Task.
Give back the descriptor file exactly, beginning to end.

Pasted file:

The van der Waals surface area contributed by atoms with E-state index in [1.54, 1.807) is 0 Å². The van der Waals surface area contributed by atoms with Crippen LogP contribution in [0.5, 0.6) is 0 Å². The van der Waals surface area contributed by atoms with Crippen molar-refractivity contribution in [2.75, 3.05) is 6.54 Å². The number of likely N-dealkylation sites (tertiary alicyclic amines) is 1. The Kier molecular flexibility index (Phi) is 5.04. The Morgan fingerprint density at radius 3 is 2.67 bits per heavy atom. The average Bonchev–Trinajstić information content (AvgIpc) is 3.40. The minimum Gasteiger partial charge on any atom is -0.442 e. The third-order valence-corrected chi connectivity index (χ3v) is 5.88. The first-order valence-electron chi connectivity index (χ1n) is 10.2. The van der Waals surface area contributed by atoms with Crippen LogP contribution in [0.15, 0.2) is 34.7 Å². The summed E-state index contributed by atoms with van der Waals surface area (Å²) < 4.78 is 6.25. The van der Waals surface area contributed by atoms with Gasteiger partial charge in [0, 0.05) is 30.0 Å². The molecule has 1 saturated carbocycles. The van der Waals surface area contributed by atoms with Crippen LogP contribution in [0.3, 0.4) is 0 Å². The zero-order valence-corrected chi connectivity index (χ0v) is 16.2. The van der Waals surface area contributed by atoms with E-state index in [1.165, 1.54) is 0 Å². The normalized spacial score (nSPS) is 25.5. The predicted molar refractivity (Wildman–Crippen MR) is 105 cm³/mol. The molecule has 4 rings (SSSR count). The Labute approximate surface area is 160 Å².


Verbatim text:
The van der Waals surface area contributed by atoms with E-state index in [1.54, 1.807) is 0 Å². The van der Waals surface area contributed by atoms with Crippen LogP contribution in [0.5, 0.6) is 0 Å². The van der Waals surface area contributed by atoms with Crippen molar-refractivity contribution in [2.75, 3.05) is 6.54 Å². The number of likely N-dealkylation sites (tertiary alicyclic amines) is 1. The Kier molecular flexibility index (Phi) is 5.04. The Morgan fingerprint density at radius 3 is 2.67 bits per heavy atom. The average Bonchev–Trinajstić information content (AvgIpc) is 3.40. The minimum Gasteiger partial charge on any atom is -0.442 e. The third-order valence-corrected chi connectivity index (χ3v) is 5.88. The first-order valence-electron chi connectivity index (χ1n) is 10.2. The van der Waals surface area contributed by atoms with Crippen LogP contribution in [0.15, 0.2) is 34.7 Å². The summed E-state index contributed by atoms with van der Waals surface area (Å²) < 4.78 is 6.25. The van der Waals surface area contributed by atoms with Gasteiger partial charge in [0, 0.05) is 30.0 Å². The molecule has 1 saturated carbocycles. The van der Waals surface area contributed by atoms with Crippen LogP contribution in [0.3, 0.4) is 0 Å². The zero-order valence-corrected chi connectivity index (χ0v) is 16.2. The van der Waals surface area contributed by atoms with E-state index in [1.165, 1.54) is 0 Å². The normalized spacial score (nSPS) is 25.5. The predicted molar refractivity (Wildman–Crippen MR) is 105 cm³/mol. The molecule has 4 rings (SSSR count). The Labute approximate surface area is 160 Å².